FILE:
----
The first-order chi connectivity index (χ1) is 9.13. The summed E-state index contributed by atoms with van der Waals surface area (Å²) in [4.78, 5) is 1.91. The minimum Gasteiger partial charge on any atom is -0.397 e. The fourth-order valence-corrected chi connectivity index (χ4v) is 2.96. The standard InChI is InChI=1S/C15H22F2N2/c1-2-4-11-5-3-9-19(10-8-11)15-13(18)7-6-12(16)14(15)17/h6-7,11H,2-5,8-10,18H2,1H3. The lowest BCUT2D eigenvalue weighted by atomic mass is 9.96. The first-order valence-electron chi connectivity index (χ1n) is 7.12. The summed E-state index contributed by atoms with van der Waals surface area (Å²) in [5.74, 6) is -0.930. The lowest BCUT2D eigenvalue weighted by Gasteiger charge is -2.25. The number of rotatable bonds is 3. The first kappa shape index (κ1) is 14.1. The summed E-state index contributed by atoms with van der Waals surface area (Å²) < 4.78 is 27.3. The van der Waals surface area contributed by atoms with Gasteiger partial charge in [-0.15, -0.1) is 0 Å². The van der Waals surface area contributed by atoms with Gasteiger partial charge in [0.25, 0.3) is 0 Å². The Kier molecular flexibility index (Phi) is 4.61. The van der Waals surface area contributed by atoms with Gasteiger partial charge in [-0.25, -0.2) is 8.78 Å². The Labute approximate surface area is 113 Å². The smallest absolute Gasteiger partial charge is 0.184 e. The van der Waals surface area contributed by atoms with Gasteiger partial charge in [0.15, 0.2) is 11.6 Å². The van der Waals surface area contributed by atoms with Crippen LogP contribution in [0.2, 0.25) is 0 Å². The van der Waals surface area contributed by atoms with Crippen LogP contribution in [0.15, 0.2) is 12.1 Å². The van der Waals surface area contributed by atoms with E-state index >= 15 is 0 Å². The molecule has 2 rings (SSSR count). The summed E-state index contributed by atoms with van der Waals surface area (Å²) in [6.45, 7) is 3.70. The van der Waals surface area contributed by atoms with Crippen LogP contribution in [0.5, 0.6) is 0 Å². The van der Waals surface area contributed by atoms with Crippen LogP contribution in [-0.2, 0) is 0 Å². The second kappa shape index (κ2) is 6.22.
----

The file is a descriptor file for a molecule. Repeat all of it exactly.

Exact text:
The first-order chi connectivity index (χ1) is 9.13. The summed E-state index contributed by atoms with van der Waals surface area (Å²) in [4.78, 5) is 1.91. The minimum Gasteiger partial charge on any atom is -0.397 e. The fourth-order valence-corrected chi connectivity index (χ4v) is 2.96. The standard InChI is InChI=1S/C15H22F2N2/c1-2-4-11-5-3-9-19(10-8-11)15-13(18)7-6-12(16)14(15)17/h6-7,11H,2-5,8-10,18H2,1H3. The lowest BCUT2D eigenvalue weighted by atomic mass is 9.96. The first-order valence-electron chi connectivity index (χ1n) is 7.12. The summed E-state index contributed by atoms with van der Waals surface area (Å²) in [5.74, 6) is -0.930. The lowest BCUT2D eigenvalue weighted by Gasteiger charge is -2.25. The number of rotatable bonds is 3. The first kappa shape index (κ1) is 14.1. The summed E-state index contributed by atoms with van der Waals surface area (Å²) < 4.78 is 27.3. The van der Waals surface area contributed by atoms with Gasteiger partial charge in [-0.15, -0.1) is 0 Å². The van der Waals surface area contributed by atoms with Gasteiger partial charge in [0.25, 0.3) is 0 Å². The Kier molecular flexibility index (Phi) is 4.61. The van der Waals surface area contributed by atoms with Gasteiger partial charge in [-0.25, -0.2) is 8.78 Å². The Labute approximate surface area is 113 Å². The smallest absolute Gasteiger partial charge is 0.184 e. The van der Waals surface area contributed by atoms with Gasteiger partial charge in [0.15, 0.2) is 11.6 Å². The van der Waals surface area contributed by atoms with Crippen LogP contribution in [0.2, 0.25) is 0 Å². The van der Waals surface area contributed by atoms with Crippen LogP contribution in [0.15, 0.2) is 12.1 Å². The van der Waals surface area contributed by atoms with E-state index >= 15 is 0 Å². The molecule has 2 rings (SSSR count). The summed E-state index contributed by atoms with van der Waals surface area (Å²) in [6.45, 7) is 3.70. The van der Waals surface area contributed by atoms with Crippen LogP contribution in [0.5, 0.6) is 0 Å². The van der Waals surface area contributed by atoms with Crippen LogP contribution in [-0.2, 0) is 0 Å². The second kappa shape index (κ2) is 6.22.